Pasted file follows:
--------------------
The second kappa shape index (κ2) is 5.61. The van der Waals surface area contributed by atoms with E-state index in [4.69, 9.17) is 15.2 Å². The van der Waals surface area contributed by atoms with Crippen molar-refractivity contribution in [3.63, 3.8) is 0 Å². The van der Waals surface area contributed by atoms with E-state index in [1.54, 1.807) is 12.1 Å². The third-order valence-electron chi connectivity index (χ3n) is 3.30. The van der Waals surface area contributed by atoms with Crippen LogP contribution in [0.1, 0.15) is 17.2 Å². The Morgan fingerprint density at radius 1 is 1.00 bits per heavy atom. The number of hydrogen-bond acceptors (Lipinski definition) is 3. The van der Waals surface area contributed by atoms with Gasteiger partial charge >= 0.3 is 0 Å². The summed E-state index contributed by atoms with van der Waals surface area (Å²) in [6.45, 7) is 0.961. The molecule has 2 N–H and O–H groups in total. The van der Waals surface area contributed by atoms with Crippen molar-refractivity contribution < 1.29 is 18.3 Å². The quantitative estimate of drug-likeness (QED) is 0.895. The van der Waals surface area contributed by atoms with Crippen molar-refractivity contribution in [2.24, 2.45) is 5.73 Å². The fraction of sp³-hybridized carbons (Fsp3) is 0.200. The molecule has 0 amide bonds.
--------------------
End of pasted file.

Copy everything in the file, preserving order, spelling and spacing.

The second kappa shape index (κ2) is 5.61. The van der Waals surface area contributed by atoms with E-state index in [4.69, 9.17) is 15.2 Å². The van der Waals surface area contributed by atoms with Crippen molar-refractivity contribution in [3.63, 3.8) is 0 Å². The van der Waals surface area contributed by atoms with E-state index in [1.54, 1.807) is 12.1 Å². The third-order valence-electron chi connectivity index (χ3n) is 3.30. The van der Waals surface area contributed by atoms with Crippen LogP contribution in [0.1, 0.15) is 17.2 Å². The Morgan fingerprint density at radius 1 is 1.00 bits per heavy atom. The number of hydrogen-bond acceptors (Lipinski definition) is 3. The van der Waals surface area contributed by atoms with Gasteiger partial charge >= 0.3 is 0 Å². The summed E-state index contributed by atoms with van der Waals surface area (Å²) in [6.45, 7) is 0.961. The molecule has 2 N–H and O–H groups in total. The van der Waals surface area contributed by atoms with Crippen molar-refractivity contribution < 1.29 is 18.3 Å². The quantitative estimate of drug-likeness (QED) is 0.895. The van der Waals surface area contributed by atoms with Crippen molar-refractivity contribution in [2.24, 2.45) is 5.73 Å². The fraction of sp³-hybridized carbons (Fsp3) is 0.200. The molecule has 0 amide bonds.